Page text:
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Conference Paper

In the Eye of the Beholder: Perception of Indeterminate Art

MPS-Authors
http://pubman.mpdl.mpg.de/cone/persons/resource/persons84298

Wallraven,  C
Department Human Perception, Cognition and Action, Max Planck Institute for Biological Cybernetics, Max Planck Society;

http://pubman.mpdl.mpg.de/cone/persons/resource/persons84005

Kaulard,  K
Department Human Perception, Cognition and Action, Max Planck Institute for Biological Cybernetics, Max Planck Society;

http://pubman.mpdl.mpg.de/cone/persons/resource/persons84028

Kürner,  C
Department Human Perception, Cognition and Action, Max Planck Institute for Biological Cybernetics, Max Planck Society;

http://pubman.mpdl.mpg.de/cone/persons/resource/persons83839

Bülthoff,  HH
Department Human Perception, Cognition and Action, Max Planck Institute for Biological Cybernetics, Max Planck Society;

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Citation

Wallraven, C., Kaulard, K., Kürner, C., Pepperell, R., & Bülthoff, H. (2007). In the Eye of the Beholder: Perception of Indeterminate Art. Computational Aesthetics 2007: Eurographics Workshop on Computational Aesthetics in Graphics, Visualization and Imaging (CAe‘07), 121-128.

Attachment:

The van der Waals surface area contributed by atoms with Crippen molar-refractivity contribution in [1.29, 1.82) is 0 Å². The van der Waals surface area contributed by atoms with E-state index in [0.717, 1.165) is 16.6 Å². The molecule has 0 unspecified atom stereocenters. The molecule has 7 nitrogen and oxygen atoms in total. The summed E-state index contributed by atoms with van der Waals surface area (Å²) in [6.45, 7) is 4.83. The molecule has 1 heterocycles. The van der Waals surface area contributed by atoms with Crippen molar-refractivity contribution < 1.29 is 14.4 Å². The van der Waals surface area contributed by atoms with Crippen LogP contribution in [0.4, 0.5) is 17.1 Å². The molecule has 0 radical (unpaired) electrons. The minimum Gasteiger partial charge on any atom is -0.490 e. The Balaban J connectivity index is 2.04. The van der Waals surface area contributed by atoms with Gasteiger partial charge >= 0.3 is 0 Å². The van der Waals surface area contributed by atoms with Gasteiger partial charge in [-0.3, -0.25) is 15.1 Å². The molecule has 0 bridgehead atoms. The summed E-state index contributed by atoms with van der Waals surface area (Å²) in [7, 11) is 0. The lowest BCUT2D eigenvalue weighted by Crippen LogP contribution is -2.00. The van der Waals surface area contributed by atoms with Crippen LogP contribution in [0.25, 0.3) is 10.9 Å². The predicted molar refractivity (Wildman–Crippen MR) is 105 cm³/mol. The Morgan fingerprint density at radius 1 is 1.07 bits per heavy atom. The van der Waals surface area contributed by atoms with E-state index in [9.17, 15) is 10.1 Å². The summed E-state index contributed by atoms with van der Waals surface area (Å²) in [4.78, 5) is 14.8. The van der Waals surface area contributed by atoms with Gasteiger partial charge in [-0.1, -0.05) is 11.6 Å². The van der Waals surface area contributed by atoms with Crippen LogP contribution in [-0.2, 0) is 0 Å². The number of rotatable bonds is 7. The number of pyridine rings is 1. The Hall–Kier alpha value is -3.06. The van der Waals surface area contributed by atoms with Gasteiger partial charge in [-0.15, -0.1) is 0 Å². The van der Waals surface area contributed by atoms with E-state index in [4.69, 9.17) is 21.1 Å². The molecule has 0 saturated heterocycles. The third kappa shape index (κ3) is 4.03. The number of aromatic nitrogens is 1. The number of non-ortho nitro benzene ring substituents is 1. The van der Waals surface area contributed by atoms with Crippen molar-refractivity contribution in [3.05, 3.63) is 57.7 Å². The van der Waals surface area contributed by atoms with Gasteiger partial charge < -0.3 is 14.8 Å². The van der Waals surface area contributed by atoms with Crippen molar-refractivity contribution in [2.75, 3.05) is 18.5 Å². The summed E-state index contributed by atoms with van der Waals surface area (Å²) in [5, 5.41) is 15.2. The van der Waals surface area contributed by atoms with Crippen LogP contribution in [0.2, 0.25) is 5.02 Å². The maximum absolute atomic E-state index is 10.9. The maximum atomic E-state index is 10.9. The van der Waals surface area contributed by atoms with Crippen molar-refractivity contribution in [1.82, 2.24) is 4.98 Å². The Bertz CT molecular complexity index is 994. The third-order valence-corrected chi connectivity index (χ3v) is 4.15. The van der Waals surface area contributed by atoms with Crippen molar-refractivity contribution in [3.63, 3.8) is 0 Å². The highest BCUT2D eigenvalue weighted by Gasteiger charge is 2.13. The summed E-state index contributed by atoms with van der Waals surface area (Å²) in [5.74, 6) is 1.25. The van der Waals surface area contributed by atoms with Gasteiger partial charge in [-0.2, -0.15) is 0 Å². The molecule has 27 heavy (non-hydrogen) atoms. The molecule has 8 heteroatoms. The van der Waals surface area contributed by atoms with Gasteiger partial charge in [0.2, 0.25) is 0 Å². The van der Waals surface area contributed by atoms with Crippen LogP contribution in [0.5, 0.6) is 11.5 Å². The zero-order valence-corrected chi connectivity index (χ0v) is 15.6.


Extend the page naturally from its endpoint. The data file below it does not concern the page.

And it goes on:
Cite as: http://hdl.handle.net/11858/00-001M-0000-0013-CD5D-B
Abstract
How do we interpret an object - a scene - a painting? Perception research and art illuminate from different angles how the vast amount of information in our visually perceived environment is processed by the viewer to form a coherent and consistent interpretation of the world. Using drawings and paintings by the artist Robert Pepperell, this work attempts to connect these different world views. Pepperell's paintings at first glance seem to be a baroque fresco, an expressionist still-life, or a cubist collage; taking a closer look, however, this concrete interpretation vanishes and we are left with an indeterminate painting. Using psychophysical experiments and eye tracking measures, in this work we seek to illuminate the visual processing of information in Pepperell's paintings. More specifically, we will investigate how the pattern of fixations - the loci of interest - change as a function of the task ("What is depicted in this scene?" vs. "Does this image contain people?") and of the image content. The interpretation of the experimental results in the context of perceptual research will give first insights into the perception of (indeterminate) art. Conversely, the results are also relevant for art, as they provide a kind of perceptual, measurable "validation" of the artist's intentions.